Let’s go ahead and get the bad news out of the way. This is going to change A LOT of the fly fishing landscape as we know it. Fly shops, manufacturers, offices, and distribution centers have had to shutter their doors to comply with executive orders. Unfortunately, some of them may never open back up. This is extremely disheartening considering the growth we have been experiencing in the fly fishing industry as of late. Even the shops and companies that do survive this economic plunge will look much different on the other side of this disaster.  I urge you to help support these companies as best you can during these challenging times so that when the dust settles, they might still be around. 

Support Your Local Fly Shops

Many shops have had to close their doors due to “shelter in place” orders issued by local governments. However, some shops are still able to operate and fulfill online orders. Some shops are offering “curbside” pickup of online and phoned-in orders, as well. I have seen several shops offering incentives and giving generous discounts on gear and apparel. They still want and still need your business. You’re going to have some time to restock those fly boxes, so call them up and order some tying supplies. Re-stock those leader wallets, fly boxes, and gear bags! 

Support Your Guides

I know many guides are probably getting calls to cancel trips due to travel restraints or folks that fear they’ll catch the wrong kind of bug on their trip. Or worse yet, local governments shutting down public lands, making some trips impossible. Many guides charge a deposit up front that helps cover this type of thing, but it’s not meant to live off of and pay bills. If you are thinking about cancelling, consider offering to re-schedule the trip once things ease up. Many guides also tie flies, typically for their guide service, but in a time like this they may be happy to spin up some flies for you. You can also offer to purchase gift certificates or pay up front for a future trip. Every little bit helps.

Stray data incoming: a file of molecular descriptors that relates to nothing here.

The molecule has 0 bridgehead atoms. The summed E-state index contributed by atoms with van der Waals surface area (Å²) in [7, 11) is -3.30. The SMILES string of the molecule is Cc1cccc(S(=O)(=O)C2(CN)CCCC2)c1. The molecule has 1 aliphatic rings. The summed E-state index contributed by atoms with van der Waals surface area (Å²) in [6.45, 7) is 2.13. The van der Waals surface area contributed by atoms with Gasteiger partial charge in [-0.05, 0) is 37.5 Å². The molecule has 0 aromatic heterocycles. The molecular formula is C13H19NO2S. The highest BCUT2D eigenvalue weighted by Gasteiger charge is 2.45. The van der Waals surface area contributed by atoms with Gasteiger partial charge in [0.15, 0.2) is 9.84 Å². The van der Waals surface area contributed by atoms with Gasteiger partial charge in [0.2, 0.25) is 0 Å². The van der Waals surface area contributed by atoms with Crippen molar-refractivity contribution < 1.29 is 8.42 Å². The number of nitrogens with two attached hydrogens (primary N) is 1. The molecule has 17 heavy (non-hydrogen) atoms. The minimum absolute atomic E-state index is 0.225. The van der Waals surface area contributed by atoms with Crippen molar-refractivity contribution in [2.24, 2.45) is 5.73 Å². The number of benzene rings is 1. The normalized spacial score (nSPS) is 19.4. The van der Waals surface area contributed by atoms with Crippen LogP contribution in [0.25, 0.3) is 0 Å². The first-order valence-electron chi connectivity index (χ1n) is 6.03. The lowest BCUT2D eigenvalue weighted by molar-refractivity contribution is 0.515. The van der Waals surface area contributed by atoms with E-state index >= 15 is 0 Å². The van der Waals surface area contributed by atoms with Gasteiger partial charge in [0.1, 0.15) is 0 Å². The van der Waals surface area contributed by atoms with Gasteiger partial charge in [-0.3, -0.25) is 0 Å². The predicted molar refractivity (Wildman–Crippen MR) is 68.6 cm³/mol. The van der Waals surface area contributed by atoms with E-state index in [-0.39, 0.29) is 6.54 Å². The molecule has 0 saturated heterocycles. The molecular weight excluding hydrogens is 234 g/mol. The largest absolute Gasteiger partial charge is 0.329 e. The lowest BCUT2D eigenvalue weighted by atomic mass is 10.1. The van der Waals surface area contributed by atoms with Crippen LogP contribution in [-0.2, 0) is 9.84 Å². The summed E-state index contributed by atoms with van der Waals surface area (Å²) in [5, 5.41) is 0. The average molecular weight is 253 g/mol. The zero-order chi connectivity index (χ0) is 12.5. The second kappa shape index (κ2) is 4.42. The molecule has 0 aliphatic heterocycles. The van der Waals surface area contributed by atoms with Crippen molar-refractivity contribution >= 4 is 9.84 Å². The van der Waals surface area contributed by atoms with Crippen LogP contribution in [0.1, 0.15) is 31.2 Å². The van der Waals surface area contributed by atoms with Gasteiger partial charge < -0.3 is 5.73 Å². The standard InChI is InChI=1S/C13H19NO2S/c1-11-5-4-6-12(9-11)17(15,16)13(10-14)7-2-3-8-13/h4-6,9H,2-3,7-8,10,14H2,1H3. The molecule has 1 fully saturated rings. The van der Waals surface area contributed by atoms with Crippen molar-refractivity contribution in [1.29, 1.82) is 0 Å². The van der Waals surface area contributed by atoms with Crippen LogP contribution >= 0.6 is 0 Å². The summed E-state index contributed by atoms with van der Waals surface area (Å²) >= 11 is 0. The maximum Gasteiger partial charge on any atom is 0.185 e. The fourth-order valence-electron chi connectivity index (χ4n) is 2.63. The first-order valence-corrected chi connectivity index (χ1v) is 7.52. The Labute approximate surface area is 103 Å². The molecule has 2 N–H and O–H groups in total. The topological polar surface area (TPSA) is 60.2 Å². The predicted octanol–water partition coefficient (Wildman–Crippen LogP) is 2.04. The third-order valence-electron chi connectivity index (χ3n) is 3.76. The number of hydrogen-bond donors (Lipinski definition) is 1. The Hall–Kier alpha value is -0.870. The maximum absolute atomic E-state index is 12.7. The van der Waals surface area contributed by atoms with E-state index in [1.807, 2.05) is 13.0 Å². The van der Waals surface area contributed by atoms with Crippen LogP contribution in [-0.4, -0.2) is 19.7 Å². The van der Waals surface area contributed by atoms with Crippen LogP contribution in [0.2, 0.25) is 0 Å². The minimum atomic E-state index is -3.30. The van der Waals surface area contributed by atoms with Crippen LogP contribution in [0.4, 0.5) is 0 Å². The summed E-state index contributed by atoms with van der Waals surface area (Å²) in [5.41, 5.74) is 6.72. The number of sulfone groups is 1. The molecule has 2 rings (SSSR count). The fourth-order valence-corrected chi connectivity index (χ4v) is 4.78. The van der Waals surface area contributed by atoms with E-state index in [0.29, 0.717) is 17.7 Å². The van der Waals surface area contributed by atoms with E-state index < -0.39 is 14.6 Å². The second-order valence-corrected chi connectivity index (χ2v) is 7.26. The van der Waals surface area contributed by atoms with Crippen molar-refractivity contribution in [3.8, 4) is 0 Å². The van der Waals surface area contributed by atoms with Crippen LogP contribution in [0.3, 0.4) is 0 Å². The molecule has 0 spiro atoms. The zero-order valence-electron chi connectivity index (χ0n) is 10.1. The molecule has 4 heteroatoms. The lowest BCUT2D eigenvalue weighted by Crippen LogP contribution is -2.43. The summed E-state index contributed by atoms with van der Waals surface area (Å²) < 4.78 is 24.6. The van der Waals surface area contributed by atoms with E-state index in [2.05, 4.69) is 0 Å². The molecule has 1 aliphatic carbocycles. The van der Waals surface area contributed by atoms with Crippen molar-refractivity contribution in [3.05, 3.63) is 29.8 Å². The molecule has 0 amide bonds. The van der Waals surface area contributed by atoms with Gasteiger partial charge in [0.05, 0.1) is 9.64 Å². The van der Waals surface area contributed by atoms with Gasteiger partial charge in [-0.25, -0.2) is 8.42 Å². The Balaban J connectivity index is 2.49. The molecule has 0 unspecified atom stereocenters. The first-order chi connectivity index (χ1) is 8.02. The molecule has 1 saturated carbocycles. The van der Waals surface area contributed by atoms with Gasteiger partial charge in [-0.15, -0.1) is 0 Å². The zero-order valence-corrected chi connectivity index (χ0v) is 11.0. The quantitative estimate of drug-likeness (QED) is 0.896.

Practice Your Casting

We can all benefit from a little more casting practice. Many parks and reservoirs around me have closed their gates to everyone, leaving me with very few fishing options without traveling hours away, which isn’t exactly the greatest of plans right now. However, when this mess does pass, I don’t want to be flogging the water with my whippy-stick. So, I’ll be in the yard throwing loops at hula-hoops, dogs, and small children in an attempt to keep my form in check. 

Restock Your Box

A lot of folks have been tying all winter in anticipation of hitting the water this month to chase those first trout of spring. Well, as it turns out, a lot of us are going to have some more time to tie more flies. Spin ‘em up! Tie some new stuff. Try some new patterns. We’re all going to need flies to sling once this blows over. Don’t have the want and fortitude to tie your own? Refer to the above point I made about supporting a local guide, or two, to tie up some flies for you.

Get Organized

This is a great opportunity to get reorganized. My garage is a frickin’ mess! I have fly boxes, and boots, and tippet spools everywhere. And I don’t dare walk into my garage barefoot. There are way too many lost flies hiding amongst the clutter to risk it. My fly tying desk is also in dire need of attention. Sort through those hooks, feathers, and beads. You may also get inspired to tie something new with a once long-lost material. Dive into some hands-on projects and maybe build some fly rod storage. There’s usually plenty of these types of things to help keep us busy.

Get Outside

Staying home doesn’t mean staying inside all day, every day. If you’re like me, you are most happy when you are outdoors. Yes, The Tiger King is an amazingly glorious train wreck that’s hard to look away from, but try not to get pulled into the TV and